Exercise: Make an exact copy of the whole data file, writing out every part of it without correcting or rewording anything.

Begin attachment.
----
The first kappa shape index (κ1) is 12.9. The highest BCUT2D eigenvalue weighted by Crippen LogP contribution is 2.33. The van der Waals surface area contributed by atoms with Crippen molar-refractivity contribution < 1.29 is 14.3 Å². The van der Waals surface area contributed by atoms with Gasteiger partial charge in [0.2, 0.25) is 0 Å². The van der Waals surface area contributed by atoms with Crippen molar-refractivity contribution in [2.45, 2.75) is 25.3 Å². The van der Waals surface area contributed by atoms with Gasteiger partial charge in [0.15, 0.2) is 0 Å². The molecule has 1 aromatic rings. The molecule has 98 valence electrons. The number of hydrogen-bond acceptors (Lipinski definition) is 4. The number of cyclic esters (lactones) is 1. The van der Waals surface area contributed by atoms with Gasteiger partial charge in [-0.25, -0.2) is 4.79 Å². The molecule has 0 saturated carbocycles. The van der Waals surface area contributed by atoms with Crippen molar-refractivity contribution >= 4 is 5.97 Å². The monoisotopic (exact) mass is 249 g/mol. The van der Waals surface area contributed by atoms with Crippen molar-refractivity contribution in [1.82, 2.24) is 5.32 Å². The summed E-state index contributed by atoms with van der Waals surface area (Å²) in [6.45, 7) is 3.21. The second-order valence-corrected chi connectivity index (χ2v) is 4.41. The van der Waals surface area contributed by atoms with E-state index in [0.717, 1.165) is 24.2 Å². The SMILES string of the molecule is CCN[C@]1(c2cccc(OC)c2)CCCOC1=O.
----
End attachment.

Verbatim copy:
The first kappa shape index (κ1) is 12.9. The highest BCUT2D eigenvalue weighted by Crippen LogP contribution is 2.33. The van der Waals surface area contributed by atoms with Crippen molar-refractivity contribution < 1.29 is 14.3 Å². The van der Waals surface area contributed by atoms with Gasteiger partial charge in [0.2, 0.25) is 0 Å². The van der Waals surface area contributed by atoms with Crippen molar-refractivity contribution in [2.45, 2.75) is 25.3 Å². The van der Waals surface area contributed by atoms with Gasteiger partial charge in [0.15, 0.2) is 0 Å². The molecule has 1 aromatic rings. The molecule has 98 valence electrons. The number of hydrogen-bond acceptors (Lipinski definition) is 4. The number of cyclic esters (lactones) is 1. The van der Waals surface area contributed by atoms with Gasteiger partial charge in [-0.25, -0.2) is 4.79 Å². The molecule has 0 saturated carbocycles. The van der Waals surface area contributed by atoms with Crippen molar-refractivity contribution >= 4 is 5.97 Å². The monoisotopic (exact) mass is 249 g/mol. The van der Waals surface area contributed by atoms with Crippen molar-refractivity contribution in [1.82, 2.24) is 5.32 Å². The summed E-state index contributed by atoms with van der Waals surface area (Å²) in [6.45, 7) is 3.21. The second-order valence-corrected chi connectivity index (χ2v) is 4.41. The van der Waals surface area contributed by atoms with E-state index in [0.717, 1.165) is 24.2 Å². The SMILES string of the molecule is CCN[C@]1(c2cccc(OC)c2)CCCOC1=O.